Patient on haemodialysis with nurse

Haemodialysis: How does it work?

Haemodialysis cleans and filters your blood by using a machine to remove harmful wastes, excess salt, and water. Haemodialysis helps to control blood pressure and helps your body to keep the proper balance of important chemicals such as potassium, sodium, calcium and bicarbonate.1

Inside the haemodialysis machine there is a special filter called a dialyser. The dialyser functions as an artificial kidney. During treatment, your blood travels through a set of tubes into the dialyser that selectively filters out wastes and extra water, but not substances the body needs. Then, the cleaned blood flows through another set of tubes back into your body. The dialyser is connected to a machine that monitors blood flow and the amount of wastes in the blood as well as the amount of certain substances in the blood and in the haemodialysis fluid.1,2

To ensure sufficient cleaning of the blood, high blood flow is required. Therefore, the vessel from which the blood will be drawn is an important consideration. A small vessel would be inadequate. Additionally, it is wise to use a vessel with a strong wall, because the vessel will be punctured with a needle many times over several years. For these reasons, it is necessary to create a special access to the blood stream called a fistula, graft or catheter.2,3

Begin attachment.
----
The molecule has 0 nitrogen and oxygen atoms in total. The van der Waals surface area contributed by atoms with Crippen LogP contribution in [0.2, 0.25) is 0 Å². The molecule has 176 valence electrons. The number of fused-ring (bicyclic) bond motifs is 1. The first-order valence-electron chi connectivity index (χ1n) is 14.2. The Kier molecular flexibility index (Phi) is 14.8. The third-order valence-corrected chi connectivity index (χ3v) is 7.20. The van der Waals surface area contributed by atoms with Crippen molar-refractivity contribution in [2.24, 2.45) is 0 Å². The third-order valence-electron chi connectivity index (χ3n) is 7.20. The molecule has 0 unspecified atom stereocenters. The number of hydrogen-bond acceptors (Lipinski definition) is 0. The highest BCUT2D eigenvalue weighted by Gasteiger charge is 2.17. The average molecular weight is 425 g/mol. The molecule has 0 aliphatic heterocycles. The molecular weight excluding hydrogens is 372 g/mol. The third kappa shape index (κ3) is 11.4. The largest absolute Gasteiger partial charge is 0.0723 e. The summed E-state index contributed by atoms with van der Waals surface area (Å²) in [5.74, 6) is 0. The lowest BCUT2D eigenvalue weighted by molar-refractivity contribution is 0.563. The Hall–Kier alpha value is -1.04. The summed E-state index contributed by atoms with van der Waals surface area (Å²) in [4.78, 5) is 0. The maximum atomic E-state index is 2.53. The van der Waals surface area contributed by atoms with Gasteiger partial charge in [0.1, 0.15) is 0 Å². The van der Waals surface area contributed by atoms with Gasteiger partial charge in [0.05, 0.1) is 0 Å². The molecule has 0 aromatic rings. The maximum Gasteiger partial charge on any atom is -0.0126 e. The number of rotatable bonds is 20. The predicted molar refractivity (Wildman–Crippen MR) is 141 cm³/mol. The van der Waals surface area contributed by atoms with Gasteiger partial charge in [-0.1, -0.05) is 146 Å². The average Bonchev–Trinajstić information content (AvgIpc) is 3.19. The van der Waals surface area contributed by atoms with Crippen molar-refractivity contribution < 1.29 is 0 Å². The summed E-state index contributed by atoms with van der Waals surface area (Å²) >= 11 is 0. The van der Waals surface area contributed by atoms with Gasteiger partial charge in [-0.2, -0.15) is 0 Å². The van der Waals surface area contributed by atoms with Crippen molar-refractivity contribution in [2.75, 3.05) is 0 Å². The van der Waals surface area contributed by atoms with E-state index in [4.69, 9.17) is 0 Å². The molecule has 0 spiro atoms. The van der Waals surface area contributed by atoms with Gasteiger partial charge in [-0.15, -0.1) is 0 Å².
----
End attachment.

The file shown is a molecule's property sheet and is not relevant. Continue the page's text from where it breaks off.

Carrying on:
Frequency of haemodialysis treatment

Haemodialysis is normally needed three times a week and is usually prepared, performed and monitored in a dialysis centre by nurses and trained technicians. Each treatment usually lasts from 3 to 5 or more hours. During treatment, you can read, write, sleep, talk, or watch TV.1

Another option is to perform dialysis treatment at home. You and a partner must go through intensive training in order to be able to prepare, perform, and monitor your treatment. Furthermore, the practicability of this treatment option depends on the technical capacity and spatial conditions in your home. The treatment schedule is similar to that within a dialysis centre: three times a week for 3 to 5 hours.1,2

frequent haemodialysis in detail
Haemodialysis: The blood flows out of the body and through a dialysing machine. After it has been cleaned of wastes in the dialyser, it flows back into a blood vessel.
Source: National Institute of Diabetes and Digestive and Kidney Diseases (NIDDK)


  1. National Kidney Foundation (Accessed 14.2.19)
  2. Jameson, Fauci et al.: Harrison´s Principles of Internal Medicine, 20th Edition, McGraw Hill 2018
  3. National Kidney Foundation (Accessed 14.2.19)